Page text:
Although pattern sales rose during the Great Depression, Butterick’s magazine, Delineator, was struggling by 1936 and abruptly stopped publication after April, 1937. However, Butterick had already formed an alliance with Woman’s Home Companion magazine. Beginning in March, 1936, Woman’s Home Companion began to offer Companion-Butterick patterns instead of its own patterns.
While Butterick’s Delineator had always emphasized the influence of Paris couture and aimed at the upper middle class consumer, Woman’s Home Companion was more budget-conscious. It often emphasized value for money, and ran a series of versatile Companion-Butterick ‘Triad’ patterns. The original idea was to get “three dresses from one pattern,” but in some cases five or six versions of the same pattern were illustrated, in full color.
These three dresses ‘for the business girl’ promise to take you from 9 am to 9 pm – one is a version is a floor length housecoat. The editor appeals to the efficiency of the businesswoman: “Consider what a good Triad pattern can do for you.” Making three dresses from the same pattern can be done “with a minimum of effort, since cutting three designs from one pattern is so easy.” And “it can stretch your clothes budget to include a new accessory or two.”
Note that the version which appears to have a jacket is actually a dress with a peplum attached its belt.
Six Dresses from One Pattern: Companion-Butterick # 7204
“This what I call a personality pattern, because the styles you can make from it are as individual as your moods.” This pattern is for young women: Junior Misses sizes 12, 13, 14, 15, 16 and 18, or women’s [bust] sizes 30 to 38 inches. “Make six at a time – it’s so easy.”
“A young friend” found that making all six dresses “did not take her very long, because the pattern is so simple and the oftener she used it the easier it became.”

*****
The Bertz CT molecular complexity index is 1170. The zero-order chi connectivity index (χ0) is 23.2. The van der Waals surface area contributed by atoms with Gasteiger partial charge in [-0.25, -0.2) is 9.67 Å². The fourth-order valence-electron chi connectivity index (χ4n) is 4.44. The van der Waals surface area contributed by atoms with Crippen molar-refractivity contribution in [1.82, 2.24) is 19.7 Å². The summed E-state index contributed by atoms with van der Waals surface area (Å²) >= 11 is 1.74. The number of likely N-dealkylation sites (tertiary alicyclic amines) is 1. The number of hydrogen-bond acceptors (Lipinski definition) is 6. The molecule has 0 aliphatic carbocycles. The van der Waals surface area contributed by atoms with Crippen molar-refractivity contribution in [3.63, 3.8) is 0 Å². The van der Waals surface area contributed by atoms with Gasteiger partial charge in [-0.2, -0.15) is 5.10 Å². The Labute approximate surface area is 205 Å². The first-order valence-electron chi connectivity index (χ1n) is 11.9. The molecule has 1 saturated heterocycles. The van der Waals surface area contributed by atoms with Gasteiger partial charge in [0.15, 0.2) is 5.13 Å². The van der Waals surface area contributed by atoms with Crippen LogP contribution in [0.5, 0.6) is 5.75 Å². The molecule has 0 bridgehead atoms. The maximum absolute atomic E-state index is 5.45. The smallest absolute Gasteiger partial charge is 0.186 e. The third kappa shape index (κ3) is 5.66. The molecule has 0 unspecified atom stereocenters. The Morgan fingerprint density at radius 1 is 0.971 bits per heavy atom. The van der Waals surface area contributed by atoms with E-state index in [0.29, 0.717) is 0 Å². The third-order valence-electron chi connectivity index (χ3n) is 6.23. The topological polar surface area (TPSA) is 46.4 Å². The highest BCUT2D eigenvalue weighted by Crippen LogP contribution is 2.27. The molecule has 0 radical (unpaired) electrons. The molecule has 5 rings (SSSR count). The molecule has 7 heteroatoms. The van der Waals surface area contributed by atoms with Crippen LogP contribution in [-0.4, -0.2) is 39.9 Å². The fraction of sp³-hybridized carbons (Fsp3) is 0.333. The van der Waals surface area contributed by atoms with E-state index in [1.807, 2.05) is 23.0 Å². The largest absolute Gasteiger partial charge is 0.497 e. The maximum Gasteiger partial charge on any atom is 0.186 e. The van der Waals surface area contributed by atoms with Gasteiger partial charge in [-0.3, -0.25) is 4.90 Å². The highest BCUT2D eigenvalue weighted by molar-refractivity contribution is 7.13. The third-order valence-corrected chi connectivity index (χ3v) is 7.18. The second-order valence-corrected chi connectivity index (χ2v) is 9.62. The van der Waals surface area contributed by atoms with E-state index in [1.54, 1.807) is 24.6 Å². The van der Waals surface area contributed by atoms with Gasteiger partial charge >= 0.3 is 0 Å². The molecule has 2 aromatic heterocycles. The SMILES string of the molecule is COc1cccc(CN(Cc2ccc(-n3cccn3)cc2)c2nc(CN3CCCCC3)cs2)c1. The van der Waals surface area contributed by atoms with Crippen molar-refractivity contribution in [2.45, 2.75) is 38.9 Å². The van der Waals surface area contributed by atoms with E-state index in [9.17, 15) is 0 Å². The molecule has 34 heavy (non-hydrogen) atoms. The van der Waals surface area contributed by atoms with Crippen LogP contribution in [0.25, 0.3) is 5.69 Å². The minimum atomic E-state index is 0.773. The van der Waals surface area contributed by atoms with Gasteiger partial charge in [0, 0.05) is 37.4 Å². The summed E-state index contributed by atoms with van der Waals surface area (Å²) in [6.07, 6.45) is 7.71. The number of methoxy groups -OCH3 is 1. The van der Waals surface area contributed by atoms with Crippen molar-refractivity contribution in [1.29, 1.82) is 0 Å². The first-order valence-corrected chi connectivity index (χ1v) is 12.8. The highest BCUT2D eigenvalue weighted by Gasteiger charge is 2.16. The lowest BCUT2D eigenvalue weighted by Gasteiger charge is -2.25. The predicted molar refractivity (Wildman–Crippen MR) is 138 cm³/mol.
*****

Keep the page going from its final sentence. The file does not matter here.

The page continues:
“She began with a dress for her most sophisticated self, her woman-of-the world moods. It was navy blue rough silk crêpe splashed with large white piqué flowers at the base of the V neck and matched by low-heeled bucko shoes – perfect for early spring in town.” [Bucko was the inside of a heavy calf-skin leather.]
[Left] “Next she got the brightest cotton print she could find, cut it out, sewed it up, tied a plain-colored sash at the waist and fastened a string of large beads around her neck. She had a gay time at her next informal party.” [Center] “For rustic moods – and any possible picnics – she made herself a rough neutral linen banded with rows of red and green rickrack braid, peasant fashion.” [Peasant and ‘Tyrol’ styles were quite popular before WW II.]
[Left] In behalf of that occasional urge to look soft and feminine she chose something more fragile – sheer cotton printed with a green and white fern design and tied with a huge white organdie bow.” [Center] “Because a crisp dress is one cure for different moods she decided on wine-colored piqué and finished all the edges with fresh white rickrack braid. This turned out to be one of her favorites for daily use.” [Right] At the country club she wanted at least to look the part of a smart sportswoman. So she developed a tailored effect with a purple kerchief and belt on pale blue linen.” Quotes are from Ethel Holland Little, an editor at Woman’s Home Companion.
Moveable Decoration; and More Possibilities
Although the article does not mention it, the flower trim and the organdie bow would be removable for washing, and therefore interchangeable. Using the white bow on the green dress, the red dress, or even the pale blue or yellow print dress would increase the ‘looks’ possible. Also, although not illustrated, the pattern can be made with long sleeves. And I can vouch for the fact that, when you make the same pattern repeatedly, the time it take to complete a garment is drastically reduced!